This Week in Rankings

Since the last update we actually managed to put out a couple episode of They Shot Pictures. One on Preston Sturges and another on John Woo. I had reviews of Woo’s Princess Chang Ping at Seattle Screen Scene and Jackie Chan’s Project A films here at The End. We’ve also had episodes of The George Sanders Show on The Look of Silence and The Sound of Music and Man of Aran and Neo Tokyo.

These are the movies I’ve watched and rewatched over the last few weeks and where they place on my year-by-year rankings. Short comments or capsule reviews for them can be found over at letterboxd.

Man of Aran (Robert Flaherty) – 3, 1934
The Sound of Music (Robert Wise) – 31, 1965
The Young Dragons (John Woo) – 17, 1974
The Dragon Tamers (John Woo) – 22, 1975
Princess Chang Ping (John Woo) – 16, 1976

Last Hurrah for Chivalry (John Woo) – 12, 1979
Laughing Times (John Woo) – 32, 1980
Neo Tokyo (Rintaro, Yoshiaki Kawajiri & Katsuhiro Ōtomo) – 16, 1987
The Killer (John Woo) – 1, 1989
Just Heroes (John Woo & Wu Ma) – 49, 1989

Bullet in the Head (John Woo) – 4, 1990
Hard-Boiled (John Woo) – 3, 1992
Hard Target (John Woo) – 46, 1993
Sense and Sensibility (Ang Lee) – 19, 1995
Broken Arrow (John Woo) – 30, 1996
Face/Off (John Woo) – 30, 1997

Windtalkers (John Woo) – 14, 2002
Paycheck (John Woo) – 27, 2003
Red Cliff (John Woo) – 6, 2008
Oki’s Movie (Hong Sangsoo) – 1, 2010
Reign of Assassins (Su Chao-pin) – 48, 2010

The Crossing Part One (John Woo) – 11, 2014
The Look of Silence (Joshua Oppenheimer) – 33, 2014
Shaun the Sheep Movie (Mark Burton & Richard Starzak) – 16, 2015
Mission: Impossible – Rogue Nation (Christopher McQuarrie) – 20, 2015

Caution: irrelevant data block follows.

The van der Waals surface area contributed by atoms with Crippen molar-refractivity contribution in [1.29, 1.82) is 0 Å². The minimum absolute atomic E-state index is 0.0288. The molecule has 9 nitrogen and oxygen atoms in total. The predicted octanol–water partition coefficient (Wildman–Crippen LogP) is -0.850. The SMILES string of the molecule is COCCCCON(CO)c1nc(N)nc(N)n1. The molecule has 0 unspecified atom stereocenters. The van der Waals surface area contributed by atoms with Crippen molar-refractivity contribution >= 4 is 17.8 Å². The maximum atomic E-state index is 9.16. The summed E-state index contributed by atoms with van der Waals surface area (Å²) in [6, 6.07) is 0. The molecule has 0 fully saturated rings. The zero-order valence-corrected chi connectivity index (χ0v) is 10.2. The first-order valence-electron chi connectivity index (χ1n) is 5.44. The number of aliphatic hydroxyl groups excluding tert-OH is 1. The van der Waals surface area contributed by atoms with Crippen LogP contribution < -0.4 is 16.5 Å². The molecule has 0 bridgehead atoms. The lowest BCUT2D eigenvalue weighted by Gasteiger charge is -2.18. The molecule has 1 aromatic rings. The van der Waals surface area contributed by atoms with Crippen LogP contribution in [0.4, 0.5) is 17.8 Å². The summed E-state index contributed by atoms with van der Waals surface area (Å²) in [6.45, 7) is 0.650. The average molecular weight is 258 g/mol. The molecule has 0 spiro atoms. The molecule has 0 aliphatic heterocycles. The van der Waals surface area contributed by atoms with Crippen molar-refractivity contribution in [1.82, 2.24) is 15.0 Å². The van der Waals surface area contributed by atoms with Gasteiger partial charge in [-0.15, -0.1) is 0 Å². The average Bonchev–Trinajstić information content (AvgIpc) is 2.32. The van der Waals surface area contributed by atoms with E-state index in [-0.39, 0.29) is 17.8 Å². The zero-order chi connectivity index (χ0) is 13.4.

Ant-Man (Peyton Reed) – 23, 2015

Running Out of Karma: Jackie Chan’s Project A and Project A 2

Running Out of Karma is my on-going series on Johnnie To, Hong Kong and Chinese-language cinema. Here is an index.

Project A (Jackie Chan, 1983)

Comparing Project A to Sammo Hung’s Wheels on Meals, released the next year in 1984, shows some stark differences between Sammo and Jackie Chan as directors. Both films are swashbuckling adventures with ridiculously athletic fights and stunts, slapstick comedy and a real obsession with beating the hell out of Jackie Chan. Both star Chan, Sammo and Yuen Biao. Sammo’s film though tells a real story, about immigrants in Barcelona (granted, a Barcelona where everyone speaks Cantonese) that find themselves caught up in what we slowly realize is a fairy tale: three musketeers rescuing a princess from a castle. It isn’t as socially conscious as Hung’s Pedicab Driver (a great film which is now available to stream on Warner Archive Instant), but that little bit of grounding makes the escalating fantasy even more effective. It’s packed with purely visual humor (the split screen gag in the opening moments, Sammo’s variety of hats and Yuen’s entire wardrobe) and moments of sublime absurdity (Wu Ma’s “guy who thinks he’s a clock”). Wheels on Meals is a true ensemble film, with Yuen and Chan sharing the lead and Sammo in support, like he is in almost all of his films from this period.